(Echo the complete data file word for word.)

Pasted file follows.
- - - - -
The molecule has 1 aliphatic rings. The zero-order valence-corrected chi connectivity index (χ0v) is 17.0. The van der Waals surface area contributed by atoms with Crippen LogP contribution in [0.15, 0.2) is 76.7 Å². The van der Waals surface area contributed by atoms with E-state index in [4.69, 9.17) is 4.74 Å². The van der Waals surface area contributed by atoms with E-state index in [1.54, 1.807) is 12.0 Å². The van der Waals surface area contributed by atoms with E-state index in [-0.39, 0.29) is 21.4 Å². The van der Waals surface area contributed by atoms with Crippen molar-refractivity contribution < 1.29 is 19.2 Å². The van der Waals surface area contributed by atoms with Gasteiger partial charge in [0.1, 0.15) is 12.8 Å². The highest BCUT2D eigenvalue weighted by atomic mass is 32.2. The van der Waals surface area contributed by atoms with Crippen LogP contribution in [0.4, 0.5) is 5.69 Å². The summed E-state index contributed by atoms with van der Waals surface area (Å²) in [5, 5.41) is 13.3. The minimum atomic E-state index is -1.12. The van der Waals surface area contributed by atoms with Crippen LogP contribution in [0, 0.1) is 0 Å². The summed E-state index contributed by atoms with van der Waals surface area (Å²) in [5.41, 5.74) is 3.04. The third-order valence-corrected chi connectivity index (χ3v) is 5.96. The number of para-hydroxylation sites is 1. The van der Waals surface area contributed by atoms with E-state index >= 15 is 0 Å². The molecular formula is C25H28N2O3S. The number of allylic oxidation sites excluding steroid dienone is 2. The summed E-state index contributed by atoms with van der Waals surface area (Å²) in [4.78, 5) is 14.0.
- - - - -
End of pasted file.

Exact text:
The molecule has 1 aliphatic rings. The zero-order valence-corrected chi connectivity index (χ0v) is 17.0. The van der Waals surface area contributed by atoms with Crippen LogP contribution in [0.15, 0.2) is 76.7 Å². The van der Waals surface area contributed by atoms with E-state index in [4.69, 9.17) is 4.74 Å². The van der Waals surface area contributed by atoms with E-state index in [1.54, 1.807) is 12.0 Å². The van der Waals surface area contributed by atoms with E-state index in [-0.39, 0.29) is 21.4 Å². The van der Waals surface area contributed by atoms with Crippen molar-refractivity contribution < 1.29 is 19.2 Å². The van der Waals surface area contributed by atoms with Gasteiger partial charge in [0.1, 0.15) is 12.8 Å². The highest BCUT2D eigenvalue weighted by atomic mass is 32.2. The van der Waals surface area contributed by atoms with Crippen LogP contribution in [0.4, 0.5) is 5.69 Å². The summed E-state index contributed by atoms with van der Waals surface area (Å²) in [5, 5.41) is 13.3. The minimum atomic E-state index is -1.12. The van der Waals surface area contributed by atoms with Crippen LogP contribution in [0, 0.1) is 0 Å². The summed E-state index contributed by atoms with van der Waals surface area (Å²) in [5.41, 5.74) is 3.04. The third-order valence-corrected chi connectivity index (χ3v) is 5.96. The number of para-hydroxylation sites is 1. The van der Waals surface area contributed by atoms with E-state index >= 15 is 0 Å². The molecular formula is C25H28N2O3S. The number of allylic oxidation sites excluding steroid dienone is 2. The summed E-state index contributed by atoms with van der Waals surface area (Å²) in [4.78, 5) is 14.0.